Valentine's Day is celebrated differently throughout the world according to customs and traditions. In the United States, the holiday arouses different connotations as it is commonly associated with romantic love. Whereas the holiday inspires some to propose marriage, others suffer unrequited love. The joys and sorrows that come with Valentine's Day find their ways into our hearts and into our schools. Parents, students, and even school faculty have legitimate reasons for not celebrating Valentine's Day; however, some classrooms have managed to orchestrate appropriate celebrations on or around the holiday.
Cultural and religious diversity often dominate an individual's choice for wanting to celebrate or ignore Valentine's Day. All schools want their students to feel included, and if religious or cultural doctrines prohibit some students from celebrating, then those students will be left out of an activity important to the school community. A sense of belonging is important for that student's future. Knowing who can and who cannot participate in Valentine's Day activities challenges schools as well, since one school may be working with students from dozens of different cultures.
Parents and students are not the only ones who can be affected by Valentine's Day in this way. Teachers, of course, face the same cultural and religious challenges, too. Recently, veteran teacher, Yvonne Lemmons, filed a lawsuit against her former employer MacArthur University Academy, which is located in Michigan. Lemmons, a Jehovah's Witness, was assigned the duty of organizing a Valentine's Day party. After requesting her school make a change because of her religious beliefs, the duty remained Lemmons' charge. When the date of the party arrived, Lemmons took a sick day—a move she believes to have been perceived by her employer as retaliation, which prompted the termination of her employment. Perhaps this event could have been avoided with a change to how the school would recognize Valentine's Day.
Although some schools have modified their Valentine's Day celebrations so students of all faiths and cultures may be included, other negative perceptions about the holiday still exist. Often, the way a school celebrates can be costly for a family. Some classes expect cards; others, snacks—even if federal food guidelines for schools prohibit this. Similarly, many parents see the holiday as over-commercialized.
Still, is there no place for the genuine feelings of caring and kindness often associated with the holiday? In what ways can schools recognize Valentine's Day appropriately?
Re-envisioning the way schools celebrate the holiday is key for giving all students a sense of belonging. At Salemwood Elementary School in Malden, Massachusetts, the student body represents 67 different cultures. Since it is one of the most diverse in the state, the school has banned Valentine's cards and candy. It has not, however, banned celebrating. Here at the elementary school, celebrations are not holiday-specific. They are designed with every child in mind. The activities provide engaging opportunities for youngsters to strengthen their sense of belonging to the school community.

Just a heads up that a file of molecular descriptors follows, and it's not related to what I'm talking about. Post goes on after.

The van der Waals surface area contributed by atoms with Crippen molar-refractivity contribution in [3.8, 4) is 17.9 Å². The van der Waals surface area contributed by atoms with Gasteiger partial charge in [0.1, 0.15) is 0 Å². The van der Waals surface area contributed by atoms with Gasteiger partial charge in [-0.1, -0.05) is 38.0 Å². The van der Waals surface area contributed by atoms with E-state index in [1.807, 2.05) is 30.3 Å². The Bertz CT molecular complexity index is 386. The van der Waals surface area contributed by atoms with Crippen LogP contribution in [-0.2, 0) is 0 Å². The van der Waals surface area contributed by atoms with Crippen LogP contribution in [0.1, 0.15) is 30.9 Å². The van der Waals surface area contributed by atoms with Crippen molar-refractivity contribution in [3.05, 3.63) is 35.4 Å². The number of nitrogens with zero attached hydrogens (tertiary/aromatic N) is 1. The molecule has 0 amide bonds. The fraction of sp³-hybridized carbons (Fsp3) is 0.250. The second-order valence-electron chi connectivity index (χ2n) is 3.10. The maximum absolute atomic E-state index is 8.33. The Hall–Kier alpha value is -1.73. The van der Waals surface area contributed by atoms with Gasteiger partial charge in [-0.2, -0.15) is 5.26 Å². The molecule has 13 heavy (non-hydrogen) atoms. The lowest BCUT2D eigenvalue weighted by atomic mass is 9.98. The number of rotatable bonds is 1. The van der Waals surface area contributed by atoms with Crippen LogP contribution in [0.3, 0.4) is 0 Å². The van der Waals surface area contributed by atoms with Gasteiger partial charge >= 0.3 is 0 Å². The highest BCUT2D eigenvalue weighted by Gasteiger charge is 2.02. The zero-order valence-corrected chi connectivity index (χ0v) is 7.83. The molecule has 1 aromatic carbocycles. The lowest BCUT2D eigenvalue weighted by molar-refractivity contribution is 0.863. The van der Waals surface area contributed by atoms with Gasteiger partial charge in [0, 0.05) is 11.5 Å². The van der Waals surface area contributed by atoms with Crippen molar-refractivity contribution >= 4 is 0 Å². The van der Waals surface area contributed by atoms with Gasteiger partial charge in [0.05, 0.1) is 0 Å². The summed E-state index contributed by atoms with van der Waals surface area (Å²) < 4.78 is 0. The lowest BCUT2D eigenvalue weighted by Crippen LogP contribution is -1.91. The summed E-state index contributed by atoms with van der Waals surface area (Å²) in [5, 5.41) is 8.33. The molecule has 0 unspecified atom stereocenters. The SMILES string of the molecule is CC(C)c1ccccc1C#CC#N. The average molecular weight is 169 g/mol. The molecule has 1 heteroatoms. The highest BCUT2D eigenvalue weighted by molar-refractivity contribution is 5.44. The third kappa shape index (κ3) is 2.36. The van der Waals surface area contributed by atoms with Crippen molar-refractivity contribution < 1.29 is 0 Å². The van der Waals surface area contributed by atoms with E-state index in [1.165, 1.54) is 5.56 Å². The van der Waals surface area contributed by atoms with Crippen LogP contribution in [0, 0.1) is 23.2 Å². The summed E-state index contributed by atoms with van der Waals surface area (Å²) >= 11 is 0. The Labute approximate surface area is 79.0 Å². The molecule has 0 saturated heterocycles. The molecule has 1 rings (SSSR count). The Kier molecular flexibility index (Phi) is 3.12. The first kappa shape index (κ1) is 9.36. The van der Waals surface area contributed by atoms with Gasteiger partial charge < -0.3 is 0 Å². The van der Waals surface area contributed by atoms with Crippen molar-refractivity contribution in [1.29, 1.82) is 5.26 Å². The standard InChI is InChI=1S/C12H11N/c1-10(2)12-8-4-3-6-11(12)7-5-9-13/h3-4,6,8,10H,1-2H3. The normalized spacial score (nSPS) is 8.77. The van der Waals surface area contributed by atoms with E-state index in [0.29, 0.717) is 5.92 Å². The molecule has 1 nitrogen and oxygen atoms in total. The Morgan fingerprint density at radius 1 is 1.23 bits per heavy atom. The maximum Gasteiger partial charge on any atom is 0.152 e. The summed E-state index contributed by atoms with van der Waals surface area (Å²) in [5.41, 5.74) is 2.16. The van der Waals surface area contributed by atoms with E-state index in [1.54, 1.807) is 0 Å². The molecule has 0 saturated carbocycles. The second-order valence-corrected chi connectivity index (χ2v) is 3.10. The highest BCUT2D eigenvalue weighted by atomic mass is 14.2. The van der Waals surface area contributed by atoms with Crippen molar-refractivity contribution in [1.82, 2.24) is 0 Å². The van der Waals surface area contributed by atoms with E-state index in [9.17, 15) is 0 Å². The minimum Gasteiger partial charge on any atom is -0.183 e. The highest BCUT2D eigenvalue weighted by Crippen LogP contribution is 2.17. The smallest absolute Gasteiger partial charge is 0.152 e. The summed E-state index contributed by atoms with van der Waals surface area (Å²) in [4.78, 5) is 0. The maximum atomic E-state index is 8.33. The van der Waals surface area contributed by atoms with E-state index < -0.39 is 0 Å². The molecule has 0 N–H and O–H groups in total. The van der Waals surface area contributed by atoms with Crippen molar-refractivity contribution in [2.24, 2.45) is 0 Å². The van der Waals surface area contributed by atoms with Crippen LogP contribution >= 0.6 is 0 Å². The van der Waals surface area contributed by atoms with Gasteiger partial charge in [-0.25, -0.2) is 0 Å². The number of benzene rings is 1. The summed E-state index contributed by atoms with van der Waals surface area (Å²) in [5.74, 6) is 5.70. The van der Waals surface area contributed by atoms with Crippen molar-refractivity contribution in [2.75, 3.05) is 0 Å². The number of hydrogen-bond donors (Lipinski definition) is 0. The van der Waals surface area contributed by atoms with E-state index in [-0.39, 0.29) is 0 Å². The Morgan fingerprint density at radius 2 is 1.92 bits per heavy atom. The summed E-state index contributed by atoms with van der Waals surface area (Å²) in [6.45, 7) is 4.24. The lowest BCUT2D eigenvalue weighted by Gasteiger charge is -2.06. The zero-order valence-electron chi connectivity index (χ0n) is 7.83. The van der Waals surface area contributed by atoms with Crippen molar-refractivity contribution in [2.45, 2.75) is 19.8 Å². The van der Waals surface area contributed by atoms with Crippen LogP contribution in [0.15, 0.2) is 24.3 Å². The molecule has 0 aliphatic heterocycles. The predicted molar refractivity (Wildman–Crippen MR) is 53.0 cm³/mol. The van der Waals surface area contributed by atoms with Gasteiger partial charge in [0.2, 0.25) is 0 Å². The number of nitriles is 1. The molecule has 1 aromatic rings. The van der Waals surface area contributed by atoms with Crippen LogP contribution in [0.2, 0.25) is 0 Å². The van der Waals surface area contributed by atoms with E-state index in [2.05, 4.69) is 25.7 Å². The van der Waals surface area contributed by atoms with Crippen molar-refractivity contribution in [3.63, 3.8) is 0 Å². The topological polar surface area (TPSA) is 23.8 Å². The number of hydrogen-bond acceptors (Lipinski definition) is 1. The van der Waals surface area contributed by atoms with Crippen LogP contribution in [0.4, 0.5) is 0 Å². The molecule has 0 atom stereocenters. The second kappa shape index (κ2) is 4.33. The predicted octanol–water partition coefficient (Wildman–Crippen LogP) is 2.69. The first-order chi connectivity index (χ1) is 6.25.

Besides February being the month in which Valentine's Day occurs, it also happens to be National Heart Month. During this time, the U.S. Department of Health encourages teachers to promote heart health through physical activity in the classroom. The state of Michigan suggests its teachers inspire students through lessons that address what a heart needs to be healthy: physical activity, friends, hobbies, and activities, service, laughter and fun, and healthy food. Michigan's "Valentine Celebration Ideas" include both quick exercises requiring little to no preparation and long-term projects necessitating community outreach. In the spirit of caring and the teaching of empathy, kids can embark on scavenger hunts as they search for classmates with similar hobbies and goals. Friendships may form through activities fostering care and communication skills. Science and mathematics standards align with physical activities that investigate heartbeats. Among these recommendations are crafts and games; but, most importantly, there are clever ideas for working with the community.
Valentine's Day need not solely be about romantic love; caring for our neighbors and communities is a message that can be spread during the month of February. Groups in need, such as homeless shelters and animal shelters, benefit greatly from the thoughtful care packages assembled by classes.
Connecticut elementary teacher Sarah Magee extends the learning opportunities Valentine's Day brings to her class. Students learn through researching the holiday's origins that essentially Valentine was one who stood up to injustice. The various accounts of Valentine can inspire students to complete a service project or help with a community problem. Magee suggests using the holiday as a fundraising opportunity—think crafts, bake sales. The class can work together to raise the funds needed to support their project. In this way, Valentine's Day becomes a celebration of caring for one another.
Think outside of the heart-shaped box this Valentine's Day. Teachable moments do come with the holiday, and some will encourage the life skills that a child will carry into adulthood.